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Chinese policy, disclosed by the edicts and laws promulgated in The Peking Gazette, is the existence of a class of learned men, denominated Yu-sze in the classic dialect, and who are called "public censors" by foreigners, in lieu of a more appropriate name for paid officers of the State, who have no counterpart in any other nation. Their duty is not merely to point out to the emperor the existence of any evil amongst the people that requires suppression or punishment of the offenders, but they expose the errors and misgovernment of ministers, and dare even to reprove his Majesty, "the Sacred One from Heaven," when he revels in the sensuality and debauchery that Asiatic monarchs are prone to indulge in. In fact, they use a language so bold and unmistakable in its terms, on some occasions, that, if used in England, they would be tried for treason to the throne, in France incarcerated, and perhaps guillotined, and in the United States sent to Fort Lafayette without benefit of clergy. These sages act also as imperial historiographers, their functions being defined by the State many centuries ago; so that they are a body of venerable functionaries appointed for the purpose of addressing the monarch by direct communication, either verbally or in writing. Even in this free and enlightened monarchy, the self-constituted censors of the public press do not attempt such liberties in their strictures on the queen and court at Windsor as the Yu-sze on the emperor and court at Peking; as they cautiously write at the monarch, whereas these censors talk or write to his Celestial Majesty. During the reign of a late emperor, one of these rigid sages lectured him upon his vices and the extravagance of his court, while at the same time he offered his life as a sacrifice for daring to speak faithfully. The consequences were anything but revenge ful; on the contrary, the censor was applauded for his courage and fidelity, and the emperor subsequently mended his ways.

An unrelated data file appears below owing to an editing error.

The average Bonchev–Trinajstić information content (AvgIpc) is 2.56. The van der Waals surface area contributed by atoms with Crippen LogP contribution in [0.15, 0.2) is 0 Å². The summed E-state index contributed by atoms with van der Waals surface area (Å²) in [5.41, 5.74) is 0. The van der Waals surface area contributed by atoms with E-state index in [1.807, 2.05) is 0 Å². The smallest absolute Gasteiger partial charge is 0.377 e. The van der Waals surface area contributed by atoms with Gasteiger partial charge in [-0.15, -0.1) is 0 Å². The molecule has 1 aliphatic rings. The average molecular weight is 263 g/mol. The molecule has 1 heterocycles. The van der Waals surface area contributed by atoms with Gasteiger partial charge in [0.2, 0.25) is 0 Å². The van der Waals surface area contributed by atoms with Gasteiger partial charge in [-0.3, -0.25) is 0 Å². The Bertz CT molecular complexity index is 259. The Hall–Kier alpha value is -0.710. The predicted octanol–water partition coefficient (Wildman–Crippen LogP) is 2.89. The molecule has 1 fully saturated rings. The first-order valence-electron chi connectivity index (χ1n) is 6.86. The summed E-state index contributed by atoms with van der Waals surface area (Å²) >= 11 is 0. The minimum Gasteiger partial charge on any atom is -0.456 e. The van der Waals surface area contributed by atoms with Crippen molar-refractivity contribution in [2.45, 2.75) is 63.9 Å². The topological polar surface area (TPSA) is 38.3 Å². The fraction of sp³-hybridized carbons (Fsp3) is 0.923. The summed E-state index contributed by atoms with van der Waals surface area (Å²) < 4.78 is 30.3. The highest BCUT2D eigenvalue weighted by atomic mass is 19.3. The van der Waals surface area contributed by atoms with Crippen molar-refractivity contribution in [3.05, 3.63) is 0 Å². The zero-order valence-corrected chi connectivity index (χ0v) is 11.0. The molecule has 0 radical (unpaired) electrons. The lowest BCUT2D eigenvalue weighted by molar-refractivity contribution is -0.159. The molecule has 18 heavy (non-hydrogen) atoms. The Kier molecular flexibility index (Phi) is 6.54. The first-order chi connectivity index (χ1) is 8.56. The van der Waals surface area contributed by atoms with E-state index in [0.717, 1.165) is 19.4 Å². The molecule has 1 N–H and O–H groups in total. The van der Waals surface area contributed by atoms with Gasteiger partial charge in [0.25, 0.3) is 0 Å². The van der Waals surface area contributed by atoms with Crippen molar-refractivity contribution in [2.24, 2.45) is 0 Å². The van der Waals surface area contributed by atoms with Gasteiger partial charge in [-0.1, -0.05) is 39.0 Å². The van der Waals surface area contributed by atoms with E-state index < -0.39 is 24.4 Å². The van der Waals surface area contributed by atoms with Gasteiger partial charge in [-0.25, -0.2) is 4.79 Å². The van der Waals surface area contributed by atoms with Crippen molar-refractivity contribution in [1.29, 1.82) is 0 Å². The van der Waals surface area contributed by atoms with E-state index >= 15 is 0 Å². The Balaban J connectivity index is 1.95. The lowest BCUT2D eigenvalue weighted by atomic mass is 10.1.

A remarkable instance of the effect of the memorials submitted by these censors to the sovereign, or, as in the case about to be related, the regency, in altering the destiny of the nation, may be cited. On the death of the late Emperor Hien-Feng-a wretched debauchee, who

fled from Peking when it was captured by the English and French allied armies.